Developed by Ukiyotei (a now defunct game company) and released in 1995, Tarot Mystery uses the deck in its most traditional way; as a means of fortune-telling. One notable fact about the development is that the music was composed by Yasuaki Fujita who worked on such titles as Final Fight, Mega Man 3, and Breath of Fire.

The music adds to the mood with its low and eerie chiptunes, accompanied by a backdrop of what I can only describe as bizarre Windows ‘95 screensaver motifs shifting behind the cards as they come down, forming the basic Celtic Cross pattern of the tarot, as seen below:

The Celtic Cross Spread

The cards are laid in a cross shape, 5 total, with the 6th laid across the middle card. Along the side are placed 4 additional cards. This spread is more detailed than others, popularized by the Golden Dawn.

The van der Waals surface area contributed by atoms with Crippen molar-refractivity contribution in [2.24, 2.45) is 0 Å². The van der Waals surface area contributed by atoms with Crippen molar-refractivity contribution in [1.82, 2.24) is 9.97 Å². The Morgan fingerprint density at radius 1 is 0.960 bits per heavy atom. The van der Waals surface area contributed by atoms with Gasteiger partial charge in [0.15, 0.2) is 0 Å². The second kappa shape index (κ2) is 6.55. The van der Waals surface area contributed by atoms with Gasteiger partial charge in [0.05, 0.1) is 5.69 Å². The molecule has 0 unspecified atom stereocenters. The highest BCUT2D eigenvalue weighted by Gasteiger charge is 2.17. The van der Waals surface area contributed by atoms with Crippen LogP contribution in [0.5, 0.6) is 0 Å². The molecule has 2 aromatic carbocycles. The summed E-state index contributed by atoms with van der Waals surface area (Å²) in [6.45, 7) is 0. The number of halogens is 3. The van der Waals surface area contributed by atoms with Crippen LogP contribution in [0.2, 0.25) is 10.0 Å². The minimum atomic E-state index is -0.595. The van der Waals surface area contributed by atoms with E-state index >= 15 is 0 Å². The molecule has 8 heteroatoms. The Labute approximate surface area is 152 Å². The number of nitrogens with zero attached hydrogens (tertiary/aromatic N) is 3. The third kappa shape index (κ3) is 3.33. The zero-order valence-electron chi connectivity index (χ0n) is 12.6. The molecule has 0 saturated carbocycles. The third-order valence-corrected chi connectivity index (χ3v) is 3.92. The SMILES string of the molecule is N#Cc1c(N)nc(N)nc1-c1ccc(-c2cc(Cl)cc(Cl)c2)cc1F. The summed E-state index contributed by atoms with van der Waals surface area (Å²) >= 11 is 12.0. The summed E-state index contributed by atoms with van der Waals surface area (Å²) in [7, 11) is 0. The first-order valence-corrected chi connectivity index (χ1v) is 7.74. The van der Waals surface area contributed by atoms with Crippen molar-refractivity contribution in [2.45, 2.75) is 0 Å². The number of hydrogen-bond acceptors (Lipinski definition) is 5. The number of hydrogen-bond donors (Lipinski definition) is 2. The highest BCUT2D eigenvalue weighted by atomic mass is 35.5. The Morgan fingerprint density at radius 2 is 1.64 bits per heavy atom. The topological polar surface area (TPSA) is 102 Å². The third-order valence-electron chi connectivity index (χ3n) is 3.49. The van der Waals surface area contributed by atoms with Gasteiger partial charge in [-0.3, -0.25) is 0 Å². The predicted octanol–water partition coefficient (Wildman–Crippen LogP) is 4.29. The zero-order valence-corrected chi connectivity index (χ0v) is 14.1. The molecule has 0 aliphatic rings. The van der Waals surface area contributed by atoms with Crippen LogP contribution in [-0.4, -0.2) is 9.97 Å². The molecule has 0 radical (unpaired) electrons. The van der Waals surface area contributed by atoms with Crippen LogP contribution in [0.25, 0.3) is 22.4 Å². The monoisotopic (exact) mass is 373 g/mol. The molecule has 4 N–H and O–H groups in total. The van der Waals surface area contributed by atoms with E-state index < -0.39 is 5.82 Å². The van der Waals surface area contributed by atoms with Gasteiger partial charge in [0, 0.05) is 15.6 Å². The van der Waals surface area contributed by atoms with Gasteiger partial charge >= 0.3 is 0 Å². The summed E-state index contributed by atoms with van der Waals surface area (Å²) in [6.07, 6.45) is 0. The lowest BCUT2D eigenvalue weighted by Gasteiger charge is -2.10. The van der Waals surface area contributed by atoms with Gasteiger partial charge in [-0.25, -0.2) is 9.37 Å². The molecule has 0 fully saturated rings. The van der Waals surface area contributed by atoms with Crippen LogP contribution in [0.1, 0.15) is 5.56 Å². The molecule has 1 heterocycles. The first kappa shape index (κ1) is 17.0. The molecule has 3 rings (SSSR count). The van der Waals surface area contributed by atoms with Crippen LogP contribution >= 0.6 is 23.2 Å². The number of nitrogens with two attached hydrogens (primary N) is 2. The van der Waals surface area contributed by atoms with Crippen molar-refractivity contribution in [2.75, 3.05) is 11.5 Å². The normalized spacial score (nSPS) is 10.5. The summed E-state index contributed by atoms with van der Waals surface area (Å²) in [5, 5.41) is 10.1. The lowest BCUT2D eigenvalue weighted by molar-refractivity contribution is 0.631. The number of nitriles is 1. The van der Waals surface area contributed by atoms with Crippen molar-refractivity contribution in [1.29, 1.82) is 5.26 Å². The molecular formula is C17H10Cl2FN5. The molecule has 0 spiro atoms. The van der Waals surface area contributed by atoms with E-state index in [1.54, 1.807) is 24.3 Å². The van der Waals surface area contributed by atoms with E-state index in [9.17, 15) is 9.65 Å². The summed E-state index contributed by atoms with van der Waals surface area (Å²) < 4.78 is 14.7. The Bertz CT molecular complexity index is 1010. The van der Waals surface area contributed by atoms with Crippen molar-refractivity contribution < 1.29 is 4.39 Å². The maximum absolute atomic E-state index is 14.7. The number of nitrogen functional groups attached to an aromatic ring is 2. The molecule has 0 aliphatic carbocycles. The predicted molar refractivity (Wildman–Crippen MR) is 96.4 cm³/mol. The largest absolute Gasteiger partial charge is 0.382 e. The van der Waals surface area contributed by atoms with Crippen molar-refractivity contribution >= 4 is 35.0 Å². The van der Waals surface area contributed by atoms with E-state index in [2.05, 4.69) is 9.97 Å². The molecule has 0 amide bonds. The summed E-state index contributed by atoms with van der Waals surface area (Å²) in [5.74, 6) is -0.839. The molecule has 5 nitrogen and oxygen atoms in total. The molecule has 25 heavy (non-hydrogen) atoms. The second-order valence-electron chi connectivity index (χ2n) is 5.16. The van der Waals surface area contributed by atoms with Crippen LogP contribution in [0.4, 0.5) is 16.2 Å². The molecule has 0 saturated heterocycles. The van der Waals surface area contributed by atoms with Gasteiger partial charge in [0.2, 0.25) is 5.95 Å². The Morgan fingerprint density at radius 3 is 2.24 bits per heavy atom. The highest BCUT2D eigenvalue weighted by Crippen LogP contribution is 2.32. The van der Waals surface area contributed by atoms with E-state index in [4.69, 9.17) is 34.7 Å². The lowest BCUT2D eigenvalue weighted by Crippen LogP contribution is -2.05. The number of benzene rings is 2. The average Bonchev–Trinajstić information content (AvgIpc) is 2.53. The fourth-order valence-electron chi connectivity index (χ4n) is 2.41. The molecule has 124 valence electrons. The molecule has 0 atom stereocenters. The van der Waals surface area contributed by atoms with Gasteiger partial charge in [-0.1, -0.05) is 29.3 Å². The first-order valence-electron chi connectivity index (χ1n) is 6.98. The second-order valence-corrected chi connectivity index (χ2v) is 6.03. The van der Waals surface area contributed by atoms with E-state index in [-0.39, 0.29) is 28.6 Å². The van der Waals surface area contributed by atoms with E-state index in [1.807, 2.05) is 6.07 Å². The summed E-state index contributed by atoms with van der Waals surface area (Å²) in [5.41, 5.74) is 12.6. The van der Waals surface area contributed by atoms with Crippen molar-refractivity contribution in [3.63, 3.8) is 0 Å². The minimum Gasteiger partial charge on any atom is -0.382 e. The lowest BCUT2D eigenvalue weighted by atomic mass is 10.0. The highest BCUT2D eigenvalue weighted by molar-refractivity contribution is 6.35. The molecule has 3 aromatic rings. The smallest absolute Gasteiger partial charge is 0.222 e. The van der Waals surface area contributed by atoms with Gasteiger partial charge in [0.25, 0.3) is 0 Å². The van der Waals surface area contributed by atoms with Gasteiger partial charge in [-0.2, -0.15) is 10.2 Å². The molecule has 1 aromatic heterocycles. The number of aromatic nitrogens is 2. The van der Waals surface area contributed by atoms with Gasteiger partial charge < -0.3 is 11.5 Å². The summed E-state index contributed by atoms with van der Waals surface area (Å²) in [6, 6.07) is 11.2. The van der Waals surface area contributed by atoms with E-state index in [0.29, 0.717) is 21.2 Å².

Notice the game’s elaborate box art, using the classical ideas of the fortune-teller.

Unfortunately this game was never released in the European markets. It stayed predominantly in Japan, who showed a less squeamish interest in the occult than Americans at the time. No ‘Satanic Panic’ to contend with regarding common occult iconography.

The game was moderate in its success. Later on a Neo-Geo version was released which received a low score from Japanese game magazine; Famicom Tsūshin. This particular genre of non-games would never become tremendously popular, falling into a niche category.